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Scientists name 6 more toxins affecting developing brains

The number of industrial chemicals in widespread use

The number of industrial chemicals in widespread use recognized to cause childhood brain impairments has more than doubled since 2006, scientists said. Credit: iStock

The number of industrial chemicals in widespread use recognized to cause childhood brain impairments has more than doubled since 2006, scientists said Friday.

Researchers at the Mount Sinai Hospital and Harvard School of Public Health cited six broad groups of toxins in 2006 as having a direct impact on human brain development. Now, they have identified another six, which include metals and inorganic compounds, pesticides and dangerous solvents.

Based on their examination of chemicals that are widely used -- but untested for human safety -- the scientists concluded that fetal and early childhood exposures have grown into a silent pandemic of neurodevelopmental disorders, such as autism, attention-deficit hyperactivity disorder, dyslexia and even losses in IQ points.

Some of the brain-damaging compounds, they say, waft through the air of countless homes as house dust.

"These are chemicals that Americans are exposed to on a regular basis," said Dr. Philip Landrigan, chairman of preventive medicine at Mount Sinai's Icahn School of Medicine in Manhattan and director of the Children's Environmental Health Center at the hospital.

In the first study Landrigan and colleagues named arsenic, arsenic-based compounds, lead, methylmercury, toluene and polychlorinated biphenyls -- PCBs -- as key brain-damaging culprits. That list was culled from a longer one containing 202 brain-damaging chemical suspects.

This time, they have identified the pesticides DDT, DDE and chlorpyrifos; industrial fluorides and manganese; brominated diphenyl ethers, used as flame-retardants; and tetrachloroethylene, commonly known as PERC, a colorless fluid widely used in dry cleaning.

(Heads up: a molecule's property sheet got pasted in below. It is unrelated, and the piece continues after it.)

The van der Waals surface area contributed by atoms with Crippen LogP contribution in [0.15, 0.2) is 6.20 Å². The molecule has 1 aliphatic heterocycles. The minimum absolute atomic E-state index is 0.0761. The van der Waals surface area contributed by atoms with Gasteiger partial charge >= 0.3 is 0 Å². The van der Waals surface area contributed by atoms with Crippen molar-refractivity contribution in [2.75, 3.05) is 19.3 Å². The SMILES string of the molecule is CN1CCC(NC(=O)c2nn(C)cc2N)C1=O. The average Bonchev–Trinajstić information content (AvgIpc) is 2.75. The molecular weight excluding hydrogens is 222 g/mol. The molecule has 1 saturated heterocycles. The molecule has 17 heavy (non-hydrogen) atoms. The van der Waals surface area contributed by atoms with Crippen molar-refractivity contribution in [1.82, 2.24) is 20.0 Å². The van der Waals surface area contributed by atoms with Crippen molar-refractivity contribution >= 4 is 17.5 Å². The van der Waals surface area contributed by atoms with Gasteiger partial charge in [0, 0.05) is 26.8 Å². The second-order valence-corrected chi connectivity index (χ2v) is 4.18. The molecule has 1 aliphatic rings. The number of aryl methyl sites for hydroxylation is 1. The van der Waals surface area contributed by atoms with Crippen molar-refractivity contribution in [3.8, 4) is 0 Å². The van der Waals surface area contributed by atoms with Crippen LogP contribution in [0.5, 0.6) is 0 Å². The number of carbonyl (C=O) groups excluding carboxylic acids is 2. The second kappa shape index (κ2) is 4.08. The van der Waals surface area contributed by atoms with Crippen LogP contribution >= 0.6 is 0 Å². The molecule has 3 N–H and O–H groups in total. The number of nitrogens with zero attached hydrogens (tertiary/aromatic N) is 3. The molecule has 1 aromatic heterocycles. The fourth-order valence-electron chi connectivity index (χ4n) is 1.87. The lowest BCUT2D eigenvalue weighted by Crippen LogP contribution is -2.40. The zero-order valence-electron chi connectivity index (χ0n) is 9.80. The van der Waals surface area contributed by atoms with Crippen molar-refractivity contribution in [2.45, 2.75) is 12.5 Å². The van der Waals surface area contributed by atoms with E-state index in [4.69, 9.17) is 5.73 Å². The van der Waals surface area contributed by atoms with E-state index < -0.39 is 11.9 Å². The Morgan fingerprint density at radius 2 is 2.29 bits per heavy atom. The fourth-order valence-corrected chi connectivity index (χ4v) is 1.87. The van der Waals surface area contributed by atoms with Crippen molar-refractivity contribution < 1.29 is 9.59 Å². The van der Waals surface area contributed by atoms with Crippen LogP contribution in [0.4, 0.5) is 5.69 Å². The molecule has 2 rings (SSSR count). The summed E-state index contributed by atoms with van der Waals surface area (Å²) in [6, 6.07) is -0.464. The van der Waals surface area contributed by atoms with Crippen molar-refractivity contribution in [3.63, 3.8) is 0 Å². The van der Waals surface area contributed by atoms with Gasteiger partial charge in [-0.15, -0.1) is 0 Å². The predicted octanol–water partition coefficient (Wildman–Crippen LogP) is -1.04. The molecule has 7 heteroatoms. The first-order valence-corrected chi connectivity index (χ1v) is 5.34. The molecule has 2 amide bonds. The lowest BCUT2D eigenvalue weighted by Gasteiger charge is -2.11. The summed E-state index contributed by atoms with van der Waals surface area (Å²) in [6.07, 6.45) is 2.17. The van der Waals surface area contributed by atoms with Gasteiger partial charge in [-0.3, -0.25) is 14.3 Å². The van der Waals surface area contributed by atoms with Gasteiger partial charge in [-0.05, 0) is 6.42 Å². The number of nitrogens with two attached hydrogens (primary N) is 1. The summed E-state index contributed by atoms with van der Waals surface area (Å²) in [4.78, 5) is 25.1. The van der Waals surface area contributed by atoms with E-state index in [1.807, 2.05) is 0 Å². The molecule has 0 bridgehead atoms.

Landrigan and Dr. Philippe Grandjean of Harvard report their research in The Lancet Neurology.

"Brominated diphenyl ethers are flame retardants and very widely used in carpets, draperies, furniture upholstery and computer cases," Landrigan said. "This stuff gets into house dust and into people."

Even though the pesticide DDT was banned in this country nearly a half-century ago, it is still widely used throughout Latin America in agriculture, Landrigan added.

Rising produce imports from Mexico and elsewhere increase the exposure to DDT even without its active use in this country, he said.

PERC has infiltrated groundwater on Long Island and beyond, studies have shown.

In November, a Roosevelt community group -- Choice For All -- held a community meeting to rivet public attention on PERC in the Centennial Avenue area, the former site of uniform and linen supply companies.

The site has been listed on the state Department of Environmental Conservation's registry of inactive hazardous waste sites in July 2005.

PERC is not only a central nervous system toxin, but also is suspected of affecting the liver, kidneys, immune system and reproductive organs.

"Current chemical regulations are woefully inadequate to safeguard children whose developing brains are uniquely vulnerable to toxic chemicals in the environment," Grandjean said.

He is calling for a new law requiring manufacturers to prove that existing industrial chemicals and new ones introduced for public use in the future are tested for safety and proved to be nontoxic.